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Credit Suisse settles with star banker over spying scandal

Credit Suisse settles with star banker over spying scandal

FILE PHOTO: The logo of Swiss bank Credit Suisse is seen at its headquarters in Zurich, Switzerland March 24, 2021. REUTERS/Arnd Wiegmann/File Photo

GENEVA: Credit Suisse reached an out-of-court settlement with former star wealth manager Iqbal Khan over a spying scandal that cost the scalp of the then-chief executive, Switzerland's second-biggest bank said on Sunday (Jul 26).

CEO Tidjane Thiam was forced to resign in February 2020 after admitting the bank had hired investigators to follow Khan, head of international wealth management, because he had opted to move to arch-rival, UBS.

As well as sending shockwaves through banking circles, the case sparked a criminal probe in Switzerland.

"All parties involved have agreed to end the case," Credit Suisse spokeswoman Simone Meier told NZZ am Sonntag, which revealed the agreement. Meier declined to comment further when contacted by AFP.

The public prosecutor of the canton of Zurich has also ended his investigation, as the complaints have been withdrawn, NZZ am Sonntag reported.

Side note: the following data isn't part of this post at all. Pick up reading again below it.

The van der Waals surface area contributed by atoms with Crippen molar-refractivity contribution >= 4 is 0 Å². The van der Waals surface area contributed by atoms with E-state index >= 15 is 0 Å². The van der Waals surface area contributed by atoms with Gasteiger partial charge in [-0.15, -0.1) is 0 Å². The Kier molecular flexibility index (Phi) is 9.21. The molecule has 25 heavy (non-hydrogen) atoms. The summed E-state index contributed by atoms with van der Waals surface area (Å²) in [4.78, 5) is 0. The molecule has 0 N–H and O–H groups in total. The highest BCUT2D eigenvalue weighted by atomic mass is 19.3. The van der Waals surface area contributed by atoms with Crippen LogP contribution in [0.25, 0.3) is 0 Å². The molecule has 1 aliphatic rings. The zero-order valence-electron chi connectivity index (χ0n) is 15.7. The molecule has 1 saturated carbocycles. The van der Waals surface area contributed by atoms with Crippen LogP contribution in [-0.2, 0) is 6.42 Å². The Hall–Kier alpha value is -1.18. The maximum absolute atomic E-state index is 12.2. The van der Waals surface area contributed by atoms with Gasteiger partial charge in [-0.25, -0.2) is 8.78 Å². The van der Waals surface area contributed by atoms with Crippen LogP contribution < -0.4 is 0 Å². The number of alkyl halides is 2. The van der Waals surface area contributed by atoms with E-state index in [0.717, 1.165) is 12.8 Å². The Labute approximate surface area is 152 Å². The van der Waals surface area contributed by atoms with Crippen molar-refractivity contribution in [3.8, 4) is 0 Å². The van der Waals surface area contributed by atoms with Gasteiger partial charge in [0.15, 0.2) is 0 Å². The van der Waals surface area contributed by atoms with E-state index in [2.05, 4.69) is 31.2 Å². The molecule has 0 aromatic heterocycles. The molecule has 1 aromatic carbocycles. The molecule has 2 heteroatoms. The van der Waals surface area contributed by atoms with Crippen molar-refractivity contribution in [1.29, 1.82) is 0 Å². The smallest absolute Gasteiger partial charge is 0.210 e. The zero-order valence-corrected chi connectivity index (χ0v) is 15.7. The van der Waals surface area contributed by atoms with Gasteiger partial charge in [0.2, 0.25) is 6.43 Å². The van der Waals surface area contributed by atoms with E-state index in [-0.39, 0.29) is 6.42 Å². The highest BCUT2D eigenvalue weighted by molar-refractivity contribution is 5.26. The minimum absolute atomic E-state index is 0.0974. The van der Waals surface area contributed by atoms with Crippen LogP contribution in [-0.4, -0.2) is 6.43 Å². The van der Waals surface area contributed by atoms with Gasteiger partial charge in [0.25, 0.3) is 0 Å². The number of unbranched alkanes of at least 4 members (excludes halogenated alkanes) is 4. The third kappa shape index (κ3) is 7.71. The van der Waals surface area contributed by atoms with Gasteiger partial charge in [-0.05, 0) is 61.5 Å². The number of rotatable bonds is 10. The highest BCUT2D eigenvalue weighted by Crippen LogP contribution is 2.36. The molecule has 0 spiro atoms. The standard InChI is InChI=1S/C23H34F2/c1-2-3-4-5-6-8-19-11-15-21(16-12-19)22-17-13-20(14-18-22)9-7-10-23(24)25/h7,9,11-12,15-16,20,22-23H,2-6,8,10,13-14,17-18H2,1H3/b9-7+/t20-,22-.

READ: Evidence of further surveillance at Credit Suisse mounts up: Report

Thiam's resignation followed a torrid six-month scandal that began with revelations in the Swiss press that Khan had been shadowed by agents from a private detective company hired after he joined UBS.

At one point, Khan physically confronted the people following him.

In October, chief operating officer Pierre-Olivier Bouee resigned, acknowledging at the end of an internal investigation that he "alone" had ordered the tailing without informing his superiors.

He had wanted to ensure that Khan was not trying to poach other employees, according to the internal investigation.

The case was reopened in December 2019 when the bank admitted to a second case of espionage, this time involving the former head of human resources, and then in February after media reports that the surveillance had also targeted the environmental organisation Greenpeace.

Source: AFP/aj

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